Before total artificial heart surgery

    Before you get a total artificial heart (TAH), you will likely spend at least a week in the hospital to prepare for the surgery. You might already be in the hospital getting treatment for heart failure.


    During this time, you will learn about the TAH and how to live with it. You and your loved ones will spend time with your surgeons, cardiologist (heart specialist), and nurses to make sure you have all the information you need before surgery. You can ask to see what the device looks like and how it will be attached inside your body.


    Your doctors will make sure that your body is strong enough for the surgery. If your doctors think your body is too weak, you may need to get extra nutrition through a feeding tube before surgery.


    You also will have tests to make sure you're ready for surgery. These tests include:


  • A chest CT scan. This test is used to make sure the TAH will fit in your chest. Current TAHs are fairly large. Before you have surgery, your doctor will make sure there's enough room in your chest for the device.

  • Blood tests. These tests are used to check how well your liver and kidneys are working. Blood tests also are used to check the levels of blood cells and important chemicals in your blood.

  • Chest X-ray. This test is used to create pictures of the inside of your chest to help your doctors prepare for surgery.

  • EKG (electrocardiogram). This test is used to check how well your heart is working before the ventricles are replaced by the TAH.

    During total artificial heart surgery

    Total artificial heart (TAH) surgery is complex and can take between 5 and 9 hr. It requires many experts and assistants. As many as 15 people may be in the operating room during surgery.


    The team for TAH surgery includes:


  • Surgeons who do the operation
  • Surgical nurses who assist the surgeons
  • Anesthesiologists who are in charge of the medicine that makes you sleep during surgery
  • Perfusionists who are in charge of the heart-lung machine that keeps blood flowing through your body while the TAH is put in your chest
  • Engineers who are trained to assemble the TAH and make sure it's working properly

    Before the surgery, you're given anesthesia to make you sleep. During the surgery, the anesthesiologist checks your heartbeat, blood pressure, oxygen levels, and breathing. A breathing tube is placed in your windpipe through your throat. This tube is connected to a ventilator (a machine that helps you breathe).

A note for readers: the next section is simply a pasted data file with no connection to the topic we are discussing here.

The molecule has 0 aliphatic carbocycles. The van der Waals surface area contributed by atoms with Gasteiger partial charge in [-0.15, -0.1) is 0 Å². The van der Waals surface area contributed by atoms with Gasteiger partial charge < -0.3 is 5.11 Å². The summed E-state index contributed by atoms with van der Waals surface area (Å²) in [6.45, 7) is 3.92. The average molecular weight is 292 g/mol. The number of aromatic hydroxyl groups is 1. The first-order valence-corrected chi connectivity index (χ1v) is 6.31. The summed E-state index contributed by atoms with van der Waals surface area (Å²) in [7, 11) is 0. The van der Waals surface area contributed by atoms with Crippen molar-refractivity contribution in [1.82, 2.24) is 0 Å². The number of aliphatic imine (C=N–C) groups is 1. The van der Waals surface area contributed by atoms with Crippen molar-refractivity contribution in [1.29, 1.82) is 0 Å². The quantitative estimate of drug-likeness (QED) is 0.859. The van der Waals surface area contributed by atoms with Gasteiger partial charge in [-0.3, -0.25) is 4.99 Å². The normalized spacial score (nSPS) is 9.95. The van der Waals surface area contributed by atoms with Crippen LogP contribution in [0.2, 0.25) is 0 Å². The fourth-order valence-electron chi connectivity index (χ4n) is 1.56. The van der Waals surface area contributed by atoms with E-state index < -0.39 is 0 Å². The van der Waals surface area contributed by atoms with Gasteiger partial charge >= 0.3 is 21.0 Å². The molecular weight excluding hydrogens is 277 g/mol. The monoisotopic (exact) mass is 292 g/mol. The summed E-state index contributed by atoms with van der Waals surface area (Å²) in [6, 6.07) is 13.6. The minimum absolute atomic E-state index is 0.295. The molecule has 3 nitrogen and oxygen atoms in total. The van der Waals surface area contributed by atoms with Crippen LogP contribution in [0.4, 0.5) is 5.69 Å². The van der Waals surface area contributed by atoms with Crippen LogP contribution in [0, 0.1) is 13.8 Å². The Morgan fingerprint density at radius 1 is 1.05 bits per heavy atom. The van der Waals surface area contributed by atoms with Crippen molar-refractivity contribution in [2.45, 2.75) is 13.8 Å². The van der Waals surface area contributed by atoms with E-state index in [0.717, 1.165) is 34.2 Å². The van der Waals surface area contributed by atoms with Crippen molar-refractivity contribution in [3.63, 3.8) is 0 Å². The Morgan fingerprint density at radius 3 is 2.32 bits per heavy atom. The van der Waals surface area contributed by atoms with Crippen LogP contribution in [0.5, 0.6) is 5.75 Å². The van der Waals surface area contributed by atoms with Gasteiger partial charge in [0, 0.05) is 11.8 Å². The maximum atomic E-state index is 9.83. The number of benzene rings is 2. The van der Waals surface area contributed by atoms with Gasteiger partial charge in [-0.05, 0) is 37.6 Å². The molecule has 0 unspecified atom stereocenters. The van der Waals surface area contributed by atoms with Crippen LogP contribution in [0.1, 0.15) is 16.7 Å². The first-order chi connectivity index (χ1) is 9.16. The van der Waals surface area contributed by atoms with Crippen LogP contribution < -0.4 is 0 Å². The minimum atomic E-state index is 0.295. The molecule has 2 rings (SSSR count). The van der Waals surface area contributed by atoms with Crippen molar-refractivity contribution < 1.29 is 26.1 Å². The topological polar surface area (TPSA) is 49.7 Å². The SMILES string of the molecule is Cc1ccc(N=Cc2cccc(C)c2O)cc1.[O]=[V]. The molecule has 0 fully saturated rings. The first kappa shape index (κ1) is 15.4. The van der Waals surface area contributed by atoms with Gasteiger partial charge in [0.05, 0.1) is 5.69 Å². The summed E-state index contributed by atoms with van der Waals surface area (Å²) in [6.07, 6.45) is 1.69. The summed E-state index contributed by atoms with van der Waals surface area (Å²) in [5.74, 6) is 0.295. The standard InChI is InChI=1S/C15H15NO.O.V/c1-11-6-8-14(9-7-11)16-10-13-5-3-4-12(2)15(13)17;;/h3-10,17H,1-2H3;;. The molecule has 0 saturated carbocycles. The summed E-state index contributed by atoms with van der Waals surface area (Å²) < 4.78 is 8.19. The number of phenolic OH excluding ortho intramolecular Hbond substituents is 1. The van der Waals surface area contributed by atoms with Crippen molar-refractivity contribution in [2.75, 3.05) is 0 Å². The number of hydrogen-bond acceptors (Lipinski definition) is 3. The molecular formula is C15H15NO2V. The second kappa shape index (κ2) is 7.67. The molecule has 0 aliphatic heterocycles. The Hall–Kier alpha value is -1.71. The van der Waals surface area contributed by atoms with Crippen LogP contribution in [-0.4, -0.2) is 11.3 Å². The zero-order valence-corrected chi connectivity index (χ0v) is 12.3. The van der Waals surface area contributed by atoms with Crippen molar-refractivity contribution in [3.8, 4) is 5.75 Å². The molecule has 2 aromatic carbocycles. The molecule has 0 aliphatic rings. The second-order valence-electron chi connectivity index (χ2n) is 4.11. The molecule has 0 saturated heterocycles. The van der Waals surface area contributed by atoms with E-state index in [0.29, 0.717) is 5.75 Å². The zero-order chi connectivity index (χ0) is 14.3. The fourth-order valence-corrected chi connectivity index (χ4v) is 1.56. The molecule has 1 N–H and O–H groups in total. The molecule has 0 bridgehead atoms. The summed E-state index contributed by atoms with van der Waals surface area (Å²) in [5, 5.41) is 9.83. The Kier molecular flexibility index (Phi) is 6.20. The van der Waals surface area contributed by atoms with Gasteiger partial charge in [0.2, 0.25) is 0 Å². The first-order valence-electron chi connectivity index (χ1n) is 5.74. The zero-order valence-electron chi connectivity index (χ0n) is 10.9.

A cut is made down the center of your chest. The chest bone is then cut and your ribcage is opened so that the surgeon can get to your heart.


    Medicines are used to stop your heart. This allows the surgeon to operate on your heart while it's not beating. A heart-lung machine keeps oxygen-rich blood moving through your body.


    The surgeons remove your heart's ventricles and attach the TAH to the upper chambers of your heart. When everything is attached properly, the heart-lung machine is switched off and the TAH starts pumping.


    After total artificial heart surgery


    Recovery in the hospital

    Recovery time after total artificial heart (TAH) surgery depends a lot on your condition before the surgery. If you had severe heart failure for a while before getting the TAH, your body may be weak and your lungs may not work very well. Thus, you may still need a ventilator (a machine that helps you breathe) after surgery. You also may need to continue getting nutrition through a feeding tube. Your hospital stay could last a month or longer after TAH surgery.


    Right after surgery, you'll be in the hospital's intensive care unit. An intravenous (IV) line will be inserted into a vein in your arm to give you fluids and nutrition. You'll also have a tube in your bladder to drain urine.


    After a few days or more, depending on how quickly your body recovers, you'll move to a regular hospital room. Nurses who have experience with TAHs and similar devices will take care of you.